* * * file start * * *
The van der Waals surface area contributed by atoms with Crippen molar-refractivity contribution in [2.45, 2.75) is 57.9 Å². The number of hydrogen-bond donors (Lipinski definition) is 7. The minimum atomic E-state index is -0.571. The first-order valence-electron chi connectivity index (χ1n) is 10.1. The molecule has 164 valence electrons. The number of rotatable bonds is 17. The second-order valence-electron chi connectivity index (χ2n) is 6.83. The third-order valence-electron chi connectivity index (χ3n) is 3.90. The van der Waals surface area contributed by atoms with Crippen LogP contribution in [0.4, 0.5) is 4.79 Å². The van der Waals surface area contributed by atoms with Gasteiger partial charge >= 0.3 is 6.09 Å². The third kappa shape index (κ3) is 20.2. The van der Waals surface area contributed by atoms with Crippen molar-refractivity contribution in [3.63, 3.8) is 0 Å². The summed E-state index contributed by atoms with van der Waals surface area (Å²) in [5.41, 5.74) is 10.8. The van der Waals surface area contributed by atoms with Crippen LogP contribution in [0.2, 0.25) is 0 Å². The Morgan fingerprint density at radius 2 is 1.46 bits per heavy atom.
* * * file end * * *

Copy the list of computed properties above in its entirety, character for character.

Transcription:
The van der Waals surface area contributed by atoms with Crippen molar-refractivity contribution in [2.45, 2.75) is 57.9 Å². The number of hydrogen-bond donors (Lipinski definition) is 7. The minimum atomic E-state index is -0.571. The first-order valence-electron chi connectivity index (χ1n) is 10.1. The molecule has 164 valence electrons. The number of rotatable bonds is 17. The second-order valence-electron chi connectivity index (χ2n) is 6.83. The third-order valence-electron chi connectivity index (χ3n) is 3.90. The van der Waals surface area contributed by atoms with Crippen LogP contribution in [0.4, 0.5) is 4.79 Å². The van der Waals surface area contributed by atoms with Gasteiger partial charge >= 0.3 is 6.09 Å². The third kappa shape index (κ3) is 20.2. The van der Waals surface area contributed by atoms with Crippen molar-refractivity contribution in [3.63, 3.8) is 0 Å². The summed E-state index contributed by atoms with van der Waals surface area (Å²) in [5.41, 5.74) is 10.8. The van der Waals surface area contributed by atoms with Crippen LogP contribution in [0.2, 0.25) is 0 Å². The Morgan fingerprint density at radius 2 is 1.46 bits per heavy atom.